"Bookworm" is a creepy tale about an obsessed woman determined to get a hold of some unpublished manuscripts of her favorite (now deceased) author. And she will do anything to get a hold of them. Actress Elle Trapkin channels an odd psycho bookworm and eventually attacks the bookdealer with an oversized braille book written by Helen Keller. 

The book was quite large and had to be safe to clonk over someones's head. Al took foam sheets and glued them together for the inside and outside covers making it lightweight and harmless, yet deadly in the film. 

Attack of the Space Ants Comic Book - 3rd season - "Sleep Tight" 
"Sleep Tight" is a monster tale about bed bugs that grow to larger than normal sizes due to snacking on a body builder pumped with steroids. It was our first episode to use kids and we wanted to have the boy (Samuel Norman) reading a scary comic about giant bugs attacking Earth. A former Horror Hotel actor, Jerry Irwin (Invader from first season) drew the very fitting graphics which included a two page insert detailing the story. We had several of them made up from the original because the character was constantly folding it up and stuffing in his back pocket. 

Thursday, June 12, 2014

Actor Spotlight - Troy Halverson

 Atlanta actor Troy Halverson returns to the 2nd season of Horror Hotel in episode "Coma Girl". He appeared in the 1st season as the secret alien in episode "Invader". It's always a stitch to have Troy on set with his natural comedic personality and also a pleasure to welcome his most excellent and diverse acting skills to the project. Troy is well known in the acting circle of Atlanta having worked on literally dozens of projects from feature films to improvisational comedy acts. He does seem to excell at the creepy and macabre type characters. Thus said, we thought he would be perfect for Bob Bates, the delusional maintenance man who falls in love with a comatose patient in episode "Coma Girl".  We are delighted to share some insights into this multi-talented actor with you who despite the underworld characters he can play, is really an extremely jolly guy with a wild sense of humor. 

You are a very familiar face in the independent filmmaking circle in Atlanta with dozens of film credits from features, to short films to web series, but your website states you're at heart, an improvisational comedian with hundreds of live comedy shows under your belt. That is certainly evident on the set of Horror Hotel where you can always come back with a spontaneous, funny response that keeps us laughing. Do you have any particular comedian(s) that you draw inspiration from?

So many....

I still am impressed watching performances by Jonathan Winters, Carol Burnet, and Tim Conway.  A lot of the great comedians cut their chops doing live shows, where if something didn’t go to plan, they had to just go with the situation.  I love seeing performers who make the mad-cap connections on the spot, like what Robin William excels at; I love being in the flow of comedy like that. At the other extreme, I adore very thoughtful comedy, like George Carlin or Louis CK.  I also love the acerbic one-liners of H. L. Menkin and Dorothy Parker. They weren’t comedians, per se, but they sure knew how to set up a punch line.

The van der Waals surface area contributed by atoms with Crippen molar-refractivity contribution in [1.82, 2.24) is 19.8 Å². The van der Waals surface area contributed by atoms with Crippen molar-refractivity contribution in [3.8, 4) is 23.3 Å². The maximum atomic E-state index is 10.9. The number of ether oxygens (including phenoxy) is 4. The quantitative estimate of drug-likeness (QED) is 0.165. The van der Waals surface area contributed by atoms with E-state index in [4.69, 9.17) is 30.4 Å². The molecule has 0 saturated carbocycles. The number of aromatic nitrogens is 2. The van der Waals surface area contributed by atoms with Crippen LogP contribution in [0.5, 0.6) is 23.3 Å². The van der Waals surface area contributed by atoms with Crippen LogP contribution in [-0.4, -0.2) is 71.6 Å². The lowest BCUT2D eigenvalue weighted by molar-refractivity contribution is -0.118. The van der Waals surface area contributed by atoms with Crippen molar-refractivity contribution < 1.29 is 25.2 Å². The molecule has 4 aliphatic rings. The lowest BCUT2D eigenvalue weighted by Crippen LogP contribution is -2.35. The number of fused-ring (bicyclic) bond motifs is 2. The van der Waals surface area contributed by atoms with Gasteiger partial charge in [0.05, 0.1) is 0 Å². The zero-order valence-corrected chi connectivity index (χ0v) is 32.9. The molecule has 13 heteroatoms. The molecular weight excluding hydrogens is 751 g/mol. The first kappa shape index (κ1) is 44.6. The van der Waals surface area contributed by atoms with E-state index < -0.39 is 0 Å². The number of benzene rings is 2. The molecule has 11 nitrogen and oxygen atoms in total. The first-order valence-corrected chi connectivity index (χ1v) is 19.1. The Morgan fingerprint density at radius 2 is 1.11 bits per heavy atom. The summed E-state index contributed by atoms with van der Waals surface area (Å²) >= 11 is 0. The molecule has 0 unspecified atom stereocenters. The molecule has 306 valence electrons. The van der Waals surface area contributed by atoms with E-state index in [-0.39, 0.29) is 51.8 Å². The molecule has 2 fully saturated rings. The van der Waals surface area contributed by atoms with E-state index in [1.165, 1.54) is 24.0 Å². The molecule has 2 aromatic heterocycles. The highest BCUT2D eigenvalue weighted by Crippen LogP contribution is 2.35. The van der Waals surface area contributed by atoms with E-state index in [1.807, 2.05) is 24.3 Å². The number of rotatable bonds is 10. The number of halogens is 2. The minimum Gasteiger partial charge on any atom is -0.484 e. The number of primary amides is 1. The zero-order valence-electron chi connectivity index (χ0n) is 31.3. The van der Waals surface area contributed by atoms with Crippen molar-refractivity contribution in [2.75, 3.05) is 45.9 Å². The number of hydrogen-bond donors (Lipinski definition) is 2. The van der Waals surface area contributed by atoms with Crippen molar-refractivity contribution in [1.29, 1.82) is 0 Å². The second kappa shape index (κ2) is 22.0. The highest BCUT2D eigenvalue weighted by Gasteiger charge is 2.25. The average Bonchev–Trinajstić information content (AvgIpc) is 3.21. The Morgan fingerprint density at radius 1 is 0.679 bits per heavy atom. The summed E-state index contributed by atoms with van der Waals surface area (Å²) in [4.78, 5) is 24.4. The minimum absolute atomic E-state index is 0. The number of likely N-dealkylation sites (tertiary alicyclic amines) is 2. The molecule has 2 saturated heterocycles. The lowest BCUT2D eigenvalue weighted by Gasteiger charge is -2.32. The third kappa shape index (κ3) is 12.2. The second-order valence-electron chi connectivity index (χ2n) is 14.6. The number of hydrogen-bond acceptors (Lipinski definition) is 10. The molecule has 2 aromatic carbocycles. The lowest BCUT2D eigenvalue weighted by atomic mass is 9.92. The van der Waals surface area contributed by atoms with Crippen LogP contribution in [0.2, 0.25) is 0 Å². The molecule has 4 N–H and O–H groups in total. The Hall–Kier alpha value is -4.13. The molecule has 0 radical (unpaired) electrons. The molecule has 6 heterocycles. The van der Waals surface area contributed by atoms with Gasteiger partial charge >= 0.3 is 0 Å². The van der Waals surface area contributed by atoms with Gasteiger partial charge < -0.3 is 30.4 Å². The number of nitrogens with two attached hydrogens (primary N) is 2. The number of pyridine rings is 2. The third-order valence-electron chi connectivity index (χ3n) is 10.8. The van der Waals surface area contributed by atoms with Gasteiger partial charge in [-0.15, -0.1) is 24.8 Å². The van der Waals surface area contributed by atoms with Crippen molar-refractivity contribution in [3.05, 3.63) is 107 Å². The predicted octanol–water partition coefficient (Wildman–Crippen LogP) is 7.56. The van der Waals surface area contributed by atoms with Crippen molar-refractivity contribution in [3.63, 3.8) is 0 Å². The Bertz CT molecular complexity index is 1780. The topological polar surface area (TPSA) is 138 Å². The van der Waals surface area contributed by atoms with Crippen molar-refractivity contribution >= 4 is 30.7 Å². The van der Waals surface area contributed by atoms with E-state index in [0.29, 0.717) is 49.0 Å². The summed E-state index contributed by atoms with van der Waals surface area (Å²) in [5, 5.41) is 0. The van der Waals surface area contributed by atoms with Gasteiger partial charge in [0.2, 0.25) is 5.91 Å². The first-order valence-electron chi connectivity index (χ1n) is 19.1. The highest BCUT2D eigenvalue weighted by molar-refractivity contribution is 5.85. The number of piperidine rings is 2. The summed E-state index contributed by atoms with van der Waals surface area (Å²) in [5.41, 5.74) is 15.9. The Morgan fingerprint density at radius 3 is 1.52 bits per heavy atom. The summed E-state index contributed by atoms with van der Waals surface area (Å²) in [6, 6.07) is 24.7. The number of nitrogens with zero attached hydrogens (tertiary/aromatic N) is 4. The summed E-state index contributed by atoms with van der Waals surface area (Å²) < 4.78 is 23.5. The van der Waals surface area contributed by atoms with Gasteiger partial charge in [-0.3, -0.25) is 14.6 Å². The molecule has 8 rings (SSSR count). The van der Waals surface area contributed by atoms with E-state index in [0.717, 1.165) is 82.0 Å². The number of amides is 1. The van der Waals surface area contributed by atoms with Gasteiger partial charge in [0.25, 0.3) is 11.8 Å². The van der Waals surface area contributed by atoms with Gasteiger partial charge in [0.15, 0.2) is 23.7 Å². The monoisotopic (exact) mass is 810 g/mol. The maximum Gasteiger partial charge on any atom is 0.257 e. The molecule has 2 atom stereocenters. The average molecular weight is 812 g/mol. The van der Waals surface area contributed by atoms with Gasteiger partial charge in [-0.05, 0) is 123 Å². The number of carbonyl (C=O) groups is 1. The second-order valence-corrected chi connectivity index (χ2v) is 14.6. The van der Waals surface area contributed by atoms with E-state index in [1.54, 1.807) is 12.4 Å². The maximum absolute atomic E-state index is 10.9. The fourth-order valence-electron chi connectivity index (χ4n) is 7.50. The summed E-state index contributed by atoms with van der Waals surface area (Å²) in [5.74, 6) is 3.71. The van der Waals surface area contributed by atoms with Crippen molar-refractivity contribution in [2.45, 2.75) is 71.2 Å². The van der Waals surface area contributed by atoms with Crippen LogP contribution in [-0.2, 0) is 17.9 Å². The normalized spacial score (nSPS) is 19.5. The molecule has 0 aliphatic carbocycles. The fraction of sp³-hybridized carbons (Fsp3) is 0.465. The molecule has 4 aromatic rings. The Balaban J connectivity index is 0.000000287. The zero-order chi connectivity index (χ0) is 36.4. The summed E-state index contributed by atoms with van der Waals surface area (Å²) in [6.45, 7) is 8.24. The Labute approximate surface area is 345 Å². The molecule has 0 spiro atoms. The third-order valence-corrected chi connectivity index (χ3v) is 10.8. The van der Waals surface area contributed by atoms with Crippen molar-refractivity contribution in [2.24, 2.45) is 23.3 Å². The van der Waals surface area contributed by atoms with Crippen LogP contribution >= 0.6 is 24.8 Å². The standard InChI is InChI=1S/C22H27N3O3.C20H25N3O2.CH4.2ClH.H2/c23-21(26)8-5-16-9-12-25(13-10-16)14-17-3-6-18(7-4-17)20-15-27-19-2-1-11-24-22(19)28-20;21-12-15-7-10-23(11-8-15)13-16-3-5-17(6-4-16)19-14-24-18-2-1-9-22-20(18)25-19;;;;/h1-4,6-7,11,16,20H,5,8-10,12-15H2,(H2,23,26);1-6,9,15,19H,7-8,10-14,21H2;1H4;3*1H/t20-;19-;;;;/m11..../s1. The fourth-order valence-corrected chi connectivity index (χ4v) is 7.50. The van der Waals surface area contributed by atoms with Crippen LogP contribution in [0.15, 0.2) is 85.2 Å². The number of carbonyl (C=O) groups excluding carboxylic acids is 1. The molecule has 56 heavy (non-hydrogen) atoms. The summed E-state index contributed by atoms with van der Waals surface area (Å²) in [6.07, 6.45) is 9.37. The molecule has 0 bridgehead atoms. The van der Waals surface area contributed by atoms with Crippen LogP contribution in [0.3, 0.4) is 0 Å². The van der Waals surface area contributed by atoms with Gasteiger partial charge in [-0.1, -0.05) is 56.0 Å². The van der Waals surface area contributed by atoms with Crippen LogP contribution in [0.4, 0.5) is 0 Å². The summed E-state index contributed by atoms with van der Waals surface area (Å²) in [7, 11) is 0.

Do you ever have planned, rehearsed comedy acts?

Yes, but it’s been a while. For years I performed at Relapse Theatre where we did occasional sketch comedy. For a while we did a weekly show we called “Stop Comedy” that included about 50% new sketches each week: fully scripted, some props, on a blank stage, cast with a mix of improv and theatre actors.  I also did a few installments of a monthly show called “Living Novel.” Big ensemble, some set pieces and costuming effort, but the dialog was only loosely written – little more than an outline for an hour-long performance.  You can still get a taste of that format, including some of the “Living Novel” performers, at “Post-Modern Collapse” shows around town.

I understand you have even improvised some commercial work. How in the world do you do that? 

I’ve done it two ways.  First, ensemble improvisation as a tool to brainstorm marketing concepts. The Blank Stage Theatre “Improvastorm” program brought together a client’s marketing team and a handful of improvisers to quickly concept many approaches and themes.  Second, a single performer can improvise within the constraints of a given theme.  In the case of a MARTA campaign, over 70 actors were filmed improvising one-minute scenes around the selected theme (kinda like Zaxby’s commercials). Personally, I think I did three takes on three characters. The client then selected a handful of the best spots for the campaign. 

I still find it funny that – even though everything I said was at the top of my head – my pay for that job included a premium for “writer.” I was just talking in character.

You are often cast in heavy roles: sociopaths, psychotics and just plain criminals, which, of course, makes you perfect for the Horror Hotel. What has been some of your favorite characters to date in these types of character roles? 

Hah, yeah, a lot of bad guys!  I’ve played a director who murders everyone who auditions, a kidnapper who forces parents into sacrificial trades, and paramilitary Irish terrorist. I really liked playing an evil scientist in “Human Supply” because the character combined both Frankenstein and his monster…and because the DP, Sunny Lee, did a sweet job on the camera and lighting. I also like a small part I had in “Blackhats” where I played a suicidal hacker with a hand grenade.  I got to go nuts until the hero (a cop played by Errol Sadler) talks me down. I’m looking for that feature to get distribution this year.